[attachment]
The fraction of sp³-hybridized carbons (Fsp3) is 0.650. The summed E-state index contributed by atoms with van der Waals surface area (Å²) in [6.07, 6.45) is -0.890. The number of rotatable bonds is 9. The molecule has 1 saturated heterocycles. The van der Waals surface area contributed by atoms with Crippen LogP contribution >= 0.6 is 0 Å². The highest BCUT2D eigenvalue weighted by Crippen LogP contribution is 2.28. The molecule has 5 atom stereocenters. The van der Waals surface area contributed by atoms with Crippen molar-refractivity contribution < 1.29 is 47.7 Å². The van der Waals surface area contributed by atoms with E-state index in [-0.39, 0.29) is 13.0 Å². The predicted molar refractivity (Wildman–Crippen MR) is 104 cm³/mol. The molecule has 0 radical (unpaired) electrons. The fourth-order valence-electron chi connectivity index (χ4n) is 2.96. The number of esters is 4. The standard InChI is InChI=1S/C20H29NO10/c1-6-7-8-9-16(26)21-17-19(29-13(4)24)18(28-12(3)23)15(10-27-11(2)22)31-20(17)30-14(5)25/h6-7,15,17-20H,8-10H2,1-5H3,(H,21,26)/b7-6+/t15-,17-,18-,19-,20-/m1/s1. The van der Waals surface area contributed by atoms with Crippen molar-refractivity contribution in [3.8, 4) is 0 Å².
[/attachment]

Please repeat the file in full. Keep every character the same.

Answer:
The fraction of sp³-hybridized carbons (Fsp3) is 0.650. The summed E-state index contributed by atoms with van der Waals surface area (Å²) in [6.07, 6.45) is -0.890. The number of rotatable bonds is 9. The molecule has 1 saturated heterocycles. The van der Waals surface area contributed by atoms with Crippen LogP contribution >= 0.6 is 0 Å². The highest BCUT2D eigenvalue weighted by Crippen LogP contribution is 2.28. The molecule has 5 atom stereocenters. The van der Waals surface area contributed by atoms with Crippen molar-refractivity contribution < 1.29 is 47.7 Å². The van der Waals surface area contributed by atoms with E-state index in [-0.39, 0.29) is 13.0 Å². The predicted molar refractivity (Wildman–Crippen MR) is 104 cm³/mol. The molecule has 0 radical (unpaired) electrons. The fourth-order valence-electron chi connectivity index (χ4n) is 2.96. The number of esters is 4. The standard InChI is InChI=1S/C20H29NO10/c1-6-7-8-9-16(26)21-17-19(29-13(4)24)18(28-12(3)23)15(10-27-11(2)22)31-20(17)30-14(5)25/h6-7,15,17-20H,8-10H2,1-5H3,(H,21,26)/b7-6+/t15-,17-,18-,19-,20-/m1/s1. The van der Waals surface area contributed by atoms with Crippen molar-refractivity contribution in [3.8, 4) is 0 Å².